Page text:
Q. We have customers that want a smooth powder coating on a galvaneal finish. We prep with a light alcohol wipe, prebake the parts to allow for off-gassing, then spray with a smooth powder. We are having problems with “craters” and specs, so the surfaces won’t pass a class “A” test. We have used the same powder on raw metal parts that were either iron-phosphate coated (steel) or have a clear chemical conversion coating (aluminum) and have not had these issues. Is there a way to coat a galvaneal part with a smooth powder that does not have a special additive? Would using a lower-cure temperature (but longer time) help? The issue does not occur when using a textured powder—only a smooth. A.B.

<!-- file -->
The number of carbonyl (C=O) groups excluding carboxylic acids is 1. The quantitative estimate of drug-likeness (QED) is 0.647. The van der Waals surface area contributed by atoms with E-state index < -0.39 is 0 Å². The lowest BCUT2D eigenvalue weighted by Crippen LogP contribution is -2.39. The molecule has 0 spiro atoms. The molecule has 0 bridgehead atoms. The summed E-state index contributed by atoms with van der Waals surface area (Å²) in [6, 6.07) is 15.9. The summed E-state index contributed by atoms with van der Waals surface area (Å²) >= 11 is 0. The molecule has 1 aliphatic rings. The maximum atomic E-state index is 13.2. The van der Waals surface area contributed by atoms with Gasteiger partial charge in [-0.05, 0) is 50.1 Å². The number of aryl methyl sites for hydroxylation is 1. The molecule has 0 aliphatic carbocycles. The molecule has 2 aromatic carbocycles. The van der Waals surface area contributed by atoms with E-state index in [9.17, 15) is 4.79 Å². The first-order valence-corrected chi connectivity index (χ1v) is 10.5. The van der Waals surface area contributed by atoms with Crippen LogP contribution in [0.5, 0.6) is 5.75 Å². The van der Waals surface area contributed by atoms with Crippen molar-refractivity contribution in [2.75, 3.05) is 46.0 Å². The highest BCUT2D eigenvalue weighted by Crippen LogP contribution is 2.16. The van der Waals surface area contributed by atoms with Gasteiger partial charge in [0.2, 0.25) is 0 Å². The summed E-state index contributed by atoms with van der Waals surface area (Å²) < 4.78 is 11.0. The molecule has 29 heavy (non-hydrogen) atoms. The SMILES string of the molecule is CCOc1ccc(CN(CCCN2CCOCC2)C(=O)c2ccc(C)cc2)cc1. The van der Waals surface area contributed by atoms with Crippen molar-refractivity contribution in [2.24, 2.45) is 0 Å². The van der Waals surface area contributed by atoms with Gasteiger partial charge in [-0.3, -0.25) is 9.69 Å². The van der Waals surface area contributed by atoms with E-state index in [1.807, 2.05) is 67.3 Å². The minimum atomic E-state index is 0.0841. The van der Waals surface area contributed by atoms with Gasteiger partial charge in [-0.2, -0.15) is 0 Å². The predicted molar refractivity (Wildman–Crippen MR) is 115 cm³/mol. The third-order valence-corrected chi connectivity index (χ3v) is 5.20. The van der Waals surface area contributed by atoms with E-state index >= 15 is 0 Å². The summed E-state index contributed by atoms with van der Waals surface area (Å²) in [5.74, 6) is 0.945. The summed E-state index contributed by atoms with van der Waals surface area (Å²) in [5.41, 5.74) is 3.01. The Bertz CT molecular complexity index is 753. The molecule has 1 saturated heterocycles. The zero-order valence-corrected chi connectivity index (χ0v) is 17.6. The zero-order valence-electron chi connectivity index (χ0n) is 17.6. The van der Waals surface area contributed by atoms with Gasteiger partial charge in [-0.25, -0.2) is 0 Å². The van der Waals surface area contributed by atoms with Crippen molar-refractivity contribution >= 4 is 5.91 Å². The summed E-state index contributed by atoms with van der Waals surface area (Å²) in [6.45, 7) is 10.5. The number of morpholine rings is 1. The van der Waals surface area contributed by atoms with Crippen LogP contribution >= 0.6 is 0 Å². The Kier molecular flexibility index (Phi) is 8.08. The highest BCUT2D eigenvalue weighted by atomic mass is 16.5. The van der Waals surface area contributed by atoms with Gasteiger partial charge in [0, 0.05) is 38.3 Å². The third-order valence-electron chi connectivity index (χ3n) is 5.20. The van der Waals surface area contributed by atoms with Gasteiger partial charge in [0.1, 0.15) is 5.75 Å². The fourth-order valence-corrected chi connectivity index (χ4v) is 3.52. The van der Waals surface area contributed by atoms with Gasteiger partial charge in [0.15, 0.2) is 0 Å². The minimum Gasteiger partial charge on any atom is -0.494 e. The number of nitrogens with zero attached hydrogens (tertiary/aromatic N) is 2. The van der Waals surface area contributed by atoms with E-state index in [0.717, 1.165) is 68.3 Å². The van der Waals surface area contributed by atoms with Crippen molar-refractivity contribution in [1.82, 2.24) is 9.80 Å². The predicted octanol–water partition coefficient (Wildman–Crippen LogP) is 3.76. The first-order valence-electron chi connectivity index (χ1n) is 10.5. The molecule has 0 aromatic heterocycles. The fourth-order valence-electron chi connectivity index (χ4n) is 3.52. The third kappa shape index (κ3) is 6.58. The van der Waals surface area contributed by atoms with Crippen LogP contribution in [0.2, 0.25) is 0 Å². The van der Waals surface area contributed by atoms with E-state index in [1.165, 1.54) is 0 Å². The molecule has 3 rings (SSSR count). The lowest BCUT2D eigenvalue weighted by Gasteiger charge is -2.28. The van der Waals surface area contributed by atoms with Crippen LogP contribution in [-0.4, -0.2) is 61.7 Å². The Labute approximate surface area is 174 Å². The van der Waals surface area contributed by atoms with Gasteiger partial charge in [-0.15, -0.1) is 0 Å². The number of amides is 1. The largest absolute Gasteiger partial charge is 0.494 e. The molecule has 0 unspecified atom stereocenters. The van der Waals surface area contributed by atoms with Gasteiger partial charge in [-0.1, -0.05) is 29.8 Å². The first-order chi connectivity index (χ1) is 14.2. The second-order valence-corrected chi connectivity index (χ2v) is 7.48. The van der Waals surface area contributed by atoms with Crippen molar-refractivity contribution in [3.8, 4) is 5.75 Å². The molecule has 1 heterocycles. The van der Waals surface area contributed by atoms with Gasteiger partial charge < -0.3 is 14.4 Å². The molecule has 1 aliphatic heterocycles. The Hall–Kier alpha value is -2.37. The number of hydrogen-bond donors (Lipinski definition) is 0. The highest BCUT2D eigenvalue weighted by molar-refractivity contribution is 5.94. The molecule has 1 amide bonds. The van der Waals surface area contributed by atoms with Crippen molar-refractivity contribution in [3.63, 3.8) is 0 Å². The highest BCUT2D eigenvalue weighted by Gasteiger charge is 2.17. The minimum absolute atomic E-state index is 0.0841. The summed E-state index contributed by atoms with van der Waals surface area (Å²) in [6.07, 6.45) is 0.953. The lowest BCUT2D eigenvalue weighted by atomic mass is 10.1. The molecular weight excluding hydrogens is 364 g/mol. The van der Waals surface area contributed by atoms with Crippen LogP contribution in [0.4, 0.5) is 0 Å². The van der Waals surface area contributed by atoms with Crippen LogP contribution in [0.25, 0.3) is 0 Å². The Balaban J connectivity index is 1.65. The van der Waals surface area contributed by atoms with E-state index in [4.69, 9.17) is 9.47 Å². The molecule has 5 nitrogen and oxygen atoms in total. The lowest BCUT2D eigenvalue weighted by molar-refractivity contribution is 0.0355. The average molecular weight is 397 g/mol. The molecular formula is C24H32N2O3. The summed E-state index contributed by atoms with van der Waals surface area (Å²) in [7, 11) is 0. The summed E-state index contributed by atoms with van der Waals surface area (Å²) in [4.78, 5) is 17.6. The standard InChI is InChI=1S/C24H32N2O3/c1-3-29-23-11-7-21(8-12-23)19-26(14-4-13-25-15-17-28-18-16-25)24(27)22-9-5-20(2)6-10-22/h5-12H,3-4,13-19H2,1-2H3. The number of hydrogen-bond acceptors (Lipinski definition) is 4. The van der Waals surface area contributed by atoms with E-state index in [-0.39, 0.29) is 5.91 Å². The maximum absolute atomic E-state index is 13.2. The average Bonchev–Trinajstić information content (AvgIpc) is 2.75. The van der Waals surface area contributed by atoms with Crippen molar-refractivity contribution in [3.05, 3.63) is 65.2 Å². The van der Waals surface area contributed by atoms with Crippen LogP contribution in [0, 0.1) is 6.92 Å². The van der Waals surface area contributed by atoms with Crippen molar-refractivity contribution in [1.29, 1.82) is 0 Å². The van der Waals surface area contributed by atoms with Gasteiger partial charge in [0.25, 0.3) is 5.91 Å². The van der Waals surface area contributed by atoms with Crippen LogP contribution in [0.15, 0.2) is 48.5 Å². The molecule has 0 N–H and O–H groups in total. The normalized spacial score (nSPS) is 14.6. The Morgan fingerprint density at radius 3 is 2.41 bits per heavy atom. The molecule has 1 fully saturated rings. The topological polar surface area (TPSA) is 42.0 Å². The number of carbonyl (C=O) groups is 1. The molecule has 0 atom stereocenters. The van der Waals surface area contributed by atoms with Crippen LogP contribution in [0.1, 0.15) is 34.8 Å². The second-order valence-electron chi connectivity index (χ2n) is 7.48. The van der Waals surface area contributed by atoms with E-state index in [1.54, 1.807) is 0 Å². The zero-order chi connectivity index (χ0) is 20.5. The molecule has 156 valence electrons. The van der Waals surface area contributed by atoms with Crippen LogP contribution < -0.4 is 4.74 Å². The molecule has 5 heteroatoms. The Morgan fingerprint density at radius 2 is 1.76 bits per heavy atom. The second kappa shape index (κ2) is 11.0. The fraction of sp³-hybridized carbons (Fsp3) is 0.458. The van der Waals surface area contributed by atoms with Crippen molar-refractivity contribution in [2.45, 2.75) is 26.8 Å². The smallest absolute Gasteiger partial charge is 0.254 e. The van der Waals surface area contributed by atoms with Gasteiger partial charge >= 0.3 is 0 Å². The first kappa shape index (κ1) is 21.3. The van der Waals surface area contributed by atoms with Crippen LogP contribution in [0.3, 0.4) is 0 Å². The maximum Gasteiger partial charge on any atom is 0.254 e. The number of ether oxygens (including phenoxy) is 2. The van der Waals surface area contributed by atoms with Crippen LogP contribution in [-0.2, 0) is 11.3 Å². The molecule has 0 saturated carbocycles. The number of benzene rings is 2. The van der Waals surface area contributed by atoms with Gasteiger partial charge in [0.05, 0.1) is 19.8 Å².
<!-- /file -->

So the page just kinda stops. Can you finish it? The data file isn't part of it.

A. Galvaneal is an alloy that uses zinc to modify the steel surface. Like any alloy, it can have some irregularities at the surface that may cause problems with an organic finish. Your method of preparation is not very effective. Alcohol wiping will smear dirt around but not really remove it. Pre-baking will drive out some trapped porosity and burn off some impurities but not really clean the part. You need something that will better clean the surface to remove any impurities: a heated spray washing process, followed by a good rinse and possibly a conversion coating. Galvaneal does not usually outgas severely like a casting, but you may need a powder formulated for more flow to avoid craters from the release of trapped air. Your pre-bake should be at least 50°F above your cure and, yes, a longer cycle at lower temperature is a very good idea. Try a better cleaning method, go ahead with your pre-bake and cure at a lower temperature.